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John Bunyan A Simple Man who Knew God Deeply

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(The following summary of Bunyan’s life is culled from “Memoir of John Bunyan,” by George Offor, who edited Bunyan’s 3-volume Works [Baker], in volume 1.)

A Brief Overview of Bunyan’s life:

John Bunyan lived from 1628-1688 in or near Bedford, England (north of London). He is most famous for his allegory, Pilgrim’s Progress, which Spurgeon read over every year. He authored 59 books, including his story of his own conversion, Grace Abounding to the Chief of Sinners. He spent 12 years in prison because he was not a member of the established Anglican Church, and he refused to stop preaching without the required license.

Bunyan was born into a poor family and was not highly educated. He served for a brief time in Cromwell’s army and then worked in his father’s trade as a tinker, a repairer of pots and pans. As a young man, an ungodly woman heard him cursing and scolded him that he was the most ungodly fellow she had ever heard and that he would spoil all the youth in town if they came into his company. Her rebuke made a more indelible impression on him than all of the sermons that he had heard up to that point. God used this unlikely woman’s rebuke as a seed that eventually led this young, foul-mouthed boy to deep repentance.

Bunyan lived a very ungodly life, but the Lord was at work in convicting him of his sin. He would have fearful dreams and visions in the night of demons that made him cry out in his sleep. Then one Sunday as he was engaging in sports, which was his usual custom, he was startled with the thought, “Will you leave your sins and go to heaven, or have your sins and go to hell?”

On another occasion, while he was going about his trade, he overheard several godly women talking while they were making lace to sell. They were chatting about the joys of salvation and how their own righteousness was filthy and unable to save them. He took it all in and never forgot it.

These and other such incidents led him to clean up his life and begin to be outwardly moral, but he had no rest for his soul. God had not yet changed his heart. These godly women attended a Baptist church in Bedford, and so Bunyan began attending there. The pastor, John Gifford, took him under wing. After going through terrible agony of soul for several years (you can read about this in Grace Abounding), Bunyan finally found peace in Christ. One book that helped him immensely in this struggle was Martin Luther’s Commentary on Galatians. He said, “I prefer the book before all others as most fit for a wounded conscience.” Bunyan was baptized at a time when baptism by immersion was strictly outlawed under severe penalties. Bunyan believed in believer’s baptism by immersion, but as a pastor, he also held that the local church must accept all whom Christ had accepted, regardless of their views on baptism.

As he grew in Christ, Bunyan served as a deacon, sensed an inward call to the ministry, and began to preach. The church recognized his gifts and publicly set him apart for the ministry of preaching the Word. Bunyan entered into this with a deep sense of his own unworthiness and with fear and trembling (which we all should feel at all times!). Sometimes up to a thousand people would gather secretly at midnight in a secluded spot, sometimes in driving hail or snow, to hear Bunyan expound the Word! Sometimes they met in barns or stables. He preached the truth boldly, which also meant confronting error. This, of course, made enemies among those who did not want to be exposed or corrected.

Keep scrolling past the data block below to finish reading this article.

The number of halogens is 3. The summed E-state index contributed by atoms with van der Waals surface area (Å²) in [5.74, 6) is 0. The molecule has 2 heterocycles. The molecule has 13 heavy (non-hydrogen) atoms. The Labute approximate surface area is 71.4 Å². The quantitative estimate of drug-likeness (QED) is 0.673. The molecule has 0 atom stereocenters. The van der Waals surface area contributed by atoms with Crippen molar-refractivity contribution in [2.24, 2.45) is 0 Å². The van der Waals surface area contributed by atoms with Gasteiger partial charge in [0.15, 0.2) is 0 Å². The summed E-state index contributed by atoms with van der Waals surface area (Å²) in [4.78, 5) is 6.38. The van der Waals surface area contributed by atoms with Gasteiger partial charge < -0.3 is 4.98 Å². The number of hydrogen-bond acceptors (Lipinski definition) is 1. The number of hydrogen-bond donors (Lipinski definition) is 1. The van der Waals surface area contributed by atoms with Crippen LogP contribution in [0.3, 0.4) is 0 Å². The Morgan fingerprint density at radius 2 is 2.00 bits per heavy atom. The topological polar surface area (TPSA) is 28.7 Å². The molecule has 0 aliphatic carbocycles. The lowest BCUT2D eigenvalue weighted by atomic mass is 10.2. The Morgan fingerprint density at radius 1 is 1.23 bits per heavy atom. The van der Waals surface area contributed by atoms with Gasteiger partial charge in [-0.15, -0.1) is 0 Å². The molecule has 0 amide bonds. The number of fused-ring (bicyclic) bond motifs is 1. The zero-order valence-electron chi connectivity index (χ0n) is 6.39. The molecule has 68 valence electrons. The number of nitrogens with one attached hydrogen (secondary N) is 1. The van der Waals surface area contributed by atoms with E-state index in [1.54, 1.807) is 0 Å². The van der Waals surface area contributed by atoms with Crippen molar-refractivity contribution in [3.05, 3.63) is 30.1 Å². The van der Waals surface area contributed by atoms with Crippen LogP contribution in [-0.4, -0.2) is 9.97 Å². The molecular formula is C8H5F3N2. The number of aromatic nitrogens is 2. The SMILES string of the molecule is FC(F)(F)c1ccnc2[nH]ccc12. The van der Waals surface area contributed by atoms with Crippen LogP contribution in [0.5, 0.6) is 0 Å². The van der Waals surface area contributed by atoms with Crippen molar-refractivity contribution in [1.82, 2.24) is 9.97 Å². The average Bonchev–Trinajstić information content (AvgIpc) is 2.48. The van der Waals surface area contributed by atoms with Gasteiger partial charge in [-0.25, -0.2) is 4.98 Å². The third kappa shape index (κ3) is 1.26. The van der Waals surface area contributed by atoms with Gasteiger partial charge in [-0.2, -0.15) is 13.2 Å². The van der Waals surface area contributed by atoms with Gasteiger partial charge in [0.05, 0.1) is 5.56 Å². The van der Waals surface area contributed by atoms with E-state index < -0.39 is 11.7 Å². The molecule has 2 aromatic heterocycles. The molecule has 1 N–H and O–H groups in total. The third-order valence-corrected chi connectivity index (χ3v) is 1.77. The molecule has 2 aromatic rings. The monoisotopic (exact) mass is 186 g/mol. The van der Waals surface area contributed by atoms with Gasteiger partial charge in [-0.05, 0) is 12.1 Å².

Eventually, he was arrested because he did not use the Book of Common Prayer at his services and he was not preaching in the established church. His captors said that they would free him if he promised to stop preaching. It was a severe temptation, because Bunyan had a wife (his second; his first wife had died) and four children, including a blind daughter that he cared for deeply. The thought of not being able to provide for his family and care for this daughter tormented him. But he was faithful to his calling. As he went out of court to be taken to prison, Bunyan said that he went “with God’s comfort in my poor soul.” When the magistrate warned Bunyan that if he ever got out of prison and preached in that realm again, he would hang for it, Bunyan replied, “If I were out of prison today, I would preach the gospel again tomorrow by the help of God.”

In the providence of God, although the state church tried to silence him in jail, Bunyan’s imprisonment allowed him time to write, and so the world has been blessed with Pilgrim’s Progress and his many other wonderful writings. He was allowed to have his Bible and Foxe’s Book of Martyrs in his cell. The great 18th century evangelist, George Whitefield, commended Bunyan’s works, saying that they “smell of the prison.” He continued, “Ministers never write or preach so well as when under the cross. The spirit of Christ and of glory then rests upon them.” Bunyan testified that it was in prison that God opened the Word to him in ways that he never experienced elsewhere. He said, “He can make a jail more beautiful than a palace, restraint more sweet by far than liberty, and the reproach of Christ greater riches than the treasures of Egypt.” In another place (“Prison Meditations,” #18), he wrote, “The prison very sweet to me, hath been since I came here, and so would also hanging be, if God would there appear.”

After 12 years in jail, Bunyan was released and eventually was granted a license to preach. He published more books, including Pilgrim’s Progress, which made him quite popular. He would sometimes preach to 1,200 at 7 a.m. in the dark of winter on a work day. About 3,000 flocked to hear him preach in London. Although Bunyan lacked any formal education and did not know Greek or Hebrew, the scholarly John Owen sat at Bunyan’s feet. When King Charles II asked Owen why he would go and hear that tinker preach, Owen declared, “May it please your majesty, if I could possess that tinker’s abilities for preaching, I would most gladly relinquish all my learning.”